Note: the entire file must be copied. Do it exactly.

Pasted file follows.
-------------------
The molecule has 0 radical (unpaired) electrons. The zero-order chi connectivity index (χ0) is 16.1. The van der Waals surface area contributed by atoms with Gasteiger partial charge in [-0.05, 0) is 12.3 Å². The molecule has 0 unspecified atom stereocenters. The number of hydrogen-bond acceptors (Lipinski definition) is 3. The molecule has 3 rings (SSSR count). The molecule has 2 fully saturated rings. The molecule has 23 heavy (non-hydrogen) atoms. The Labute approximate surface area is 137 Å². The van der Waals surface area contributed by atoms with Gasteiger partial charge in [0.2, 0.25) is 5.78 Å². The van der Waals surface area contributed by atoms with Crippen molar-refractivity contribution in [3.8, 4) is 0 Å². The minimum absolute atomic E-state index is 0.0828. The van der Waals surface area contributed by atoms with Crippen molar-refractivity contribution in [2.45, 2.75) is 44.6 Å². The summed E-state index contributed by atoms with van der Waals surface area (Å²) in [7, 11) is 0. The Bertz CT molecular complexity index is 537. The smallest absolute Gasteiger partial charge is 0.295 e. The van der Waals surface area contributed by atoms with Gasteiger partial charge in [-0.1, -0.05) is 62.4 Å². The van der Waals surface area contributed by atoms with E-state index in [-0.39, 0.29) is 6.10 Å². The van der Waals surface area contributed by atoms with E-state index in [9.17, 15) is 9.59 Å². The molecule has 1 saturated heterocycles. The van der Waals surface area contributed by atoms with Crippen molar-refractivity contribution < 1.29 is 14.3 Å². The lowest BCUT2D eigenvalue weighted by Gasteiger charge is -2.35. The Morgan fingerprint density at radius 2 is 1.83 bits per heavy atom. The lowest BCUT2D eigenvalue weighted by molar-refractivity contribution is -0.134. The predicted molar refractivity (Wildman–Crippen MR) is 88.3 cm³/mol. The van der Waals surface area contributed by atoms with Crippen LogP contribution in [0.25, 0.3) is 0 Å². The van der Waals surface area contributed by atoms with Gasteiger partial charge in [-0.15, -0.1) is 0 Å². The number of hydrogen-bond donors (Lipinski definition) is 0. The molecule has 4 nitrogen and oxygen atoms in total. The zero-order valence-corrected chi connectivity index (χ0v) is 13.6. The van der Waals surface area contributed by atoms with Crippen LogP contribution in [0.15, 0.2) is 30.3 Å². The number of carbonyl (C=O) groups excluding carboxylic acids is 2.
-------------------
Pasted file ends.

The molecule has 0 radical (unpaired) electrons. The zero-order chi connectivity index (χ0) is 16.1. The van der Waals surface area contributed by atoms with Gasteiger partial charge in [-0.05, 0) is 12.3 Å². The molecule has 0 unspecified atom stereocenters. The number of hydrogen-bond acceptors (Lipinski definition) is 3. The molecule has 3 rings (SSSR count). The molecule has 2 fully saturated rings. The molecule has 23 heavy (non-hydrogen) atoms. The Labute approximate surface area is 137 Å². The van der Waals surface area contributed by atoms with Gasteiger partial charge in [0.2, 0.25) is 5.78 Å². The van der Waals surface area contributed by atoms with Crippen molar-refractivity contribution in [3.8, 4) is 0 Å². The minimum absolute atomic E-state index is 0.0828. The van der Waals surface area contributed by atoms with Crippen molar-refractivity contribution in [2.45, 2.75) is 44.6 Å². The summed E-state index contributed by atoms with van der Waals surface area (Å²) in [7, 11) is 0. The Bertz CT molecular complexity index is 537. The smallest absolute Gasteiger partial charge is 0.295 e. The van der Waals surface area contributed by atoms with Gasteiger partial charge in [-0.1, -0.05) is 62.4 Å². The van der Waals surface area contributed by atoms with E-state index in [-0.39, 0.29) is 6.10 Å². The van der Waals surface area contributed by atoms with E-state index in [9.17, 15) is 9.59 Å². The molecule has 1 saturated heterocycles. The van der Waals surface area contributed by atoms with Crippen molar-refractivity contribution < 1.29 is 14.3 Å². The lowest BCUT2D eigenvalue weighted by Gasteiger charge is -2.35. The Morgan fingerprint density at radius 2 is 1.83 bits per heavy atom. The lowest BCUT2D eigenvalue weighted by molar-refractivity contribution is -0.134. The predicted molar refractivity (Wildman–Crippen MR) is 88.3 cm³/mol. The van der Waals surface area contributed by atoms with Crippen LogP contribution in [0.25, 0.3) is 0 Å². The van der Waals surface area contributed by atoms with Gasteiger partial charge in [-0.15, -0.1) is 0 Å². The number of hydrogen-bond donors (Lipinski definition) is 0. The molecule has 4 nitrogen and oxygen atoms in total. The zero-order valence-corrected chi connectivity index (χ0v) is 13.6. The van der Waals surface area contributed by atoms with Crippen LogP contribution in [0.15, 0.2) is 30.3 Å². The number of carbonyl (C=O) groups excluding carboxylic acids is 2.